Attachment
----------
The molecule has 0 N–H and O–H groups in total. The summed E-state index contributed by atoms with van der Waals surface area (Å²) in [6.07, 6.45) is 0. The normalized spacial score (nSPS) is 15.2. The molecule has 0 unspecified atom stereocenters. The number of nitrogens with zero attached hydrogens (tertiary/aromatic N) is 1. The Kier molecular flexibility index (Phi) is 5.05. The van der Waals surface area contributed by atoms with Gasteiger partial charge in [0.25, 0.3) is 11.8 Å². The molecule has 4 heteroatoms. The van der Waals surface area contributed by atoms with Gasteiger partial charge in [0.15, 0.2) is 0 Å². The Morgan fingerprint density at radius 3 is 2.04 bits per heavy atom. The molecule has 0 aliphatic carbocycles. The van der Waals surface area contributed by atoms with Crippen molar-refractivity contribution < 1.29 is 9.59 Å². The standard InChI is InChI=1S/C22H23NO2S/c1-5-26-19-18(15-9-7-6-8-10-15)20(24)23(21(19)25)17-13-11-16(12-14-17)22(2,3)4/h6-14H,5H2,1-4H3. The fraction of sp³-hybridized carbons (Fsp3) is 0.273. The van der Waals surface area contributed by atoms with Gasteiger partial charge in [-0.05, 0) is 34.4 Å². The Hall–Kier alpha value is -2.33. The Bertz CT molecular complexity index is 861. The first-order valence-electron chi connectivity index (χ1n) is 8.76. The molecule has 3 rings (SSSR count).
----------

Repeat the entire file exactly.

The molecule has 0 N–H and O–H groups in total. The summed E-state index contributed by atoms with van der Waals surface area (Å²) in [6.07, 6.45) is 0. The normalized spacial score (nSPS) is 15.2. The molecule has 0 unspecified atom stereocenters. The number of nitrogens with zero attached hydrogens (tertiary/aromatic N) is 1. The Kier molecular flexibility index (Phi) is 5.05. The van der Waals surface area contributed by atoms with Gasteiger partial charge in [0.25, 0.3) is 11.8 Å². The molecule has 4 heteroatoms. The van der Waals surface area contributed by atoms with Gasteiger partial charge in [0.15, 0.2) is 0 Å². The Morgan fingerprint density at radius 3 is 2.04 bits per heavy atom. The molecule has 0 aliphatic carbocycles. The van der Waals surface area contributed by atoms with Crippen molar-refractivity contribution < 1.29 is 9.59 Å². The standard InChI is InChI=1S/C22H23NO2S/c1-5-26-19-18(15-9-7-6-8-10-15)20(24)23(21(19)25)17-13-11-16(12-14-17)22(2,3)4/h6-14H,5H2,1-4H3. The fraction of sp³-hybridized carbons (Fsp3) is 0.273. The van der Waals surface area contributed by atoms with Gasteiger partial charge in [-0.05, 0) is 34.4 Å². The Hall–Kier alpha value is -2.33. The Bertz CT molecular complexity index is 861. The first-order valence-electron chi connectivity index (χ1n) is 8.76. The molecule has 3 rings (SSSR count).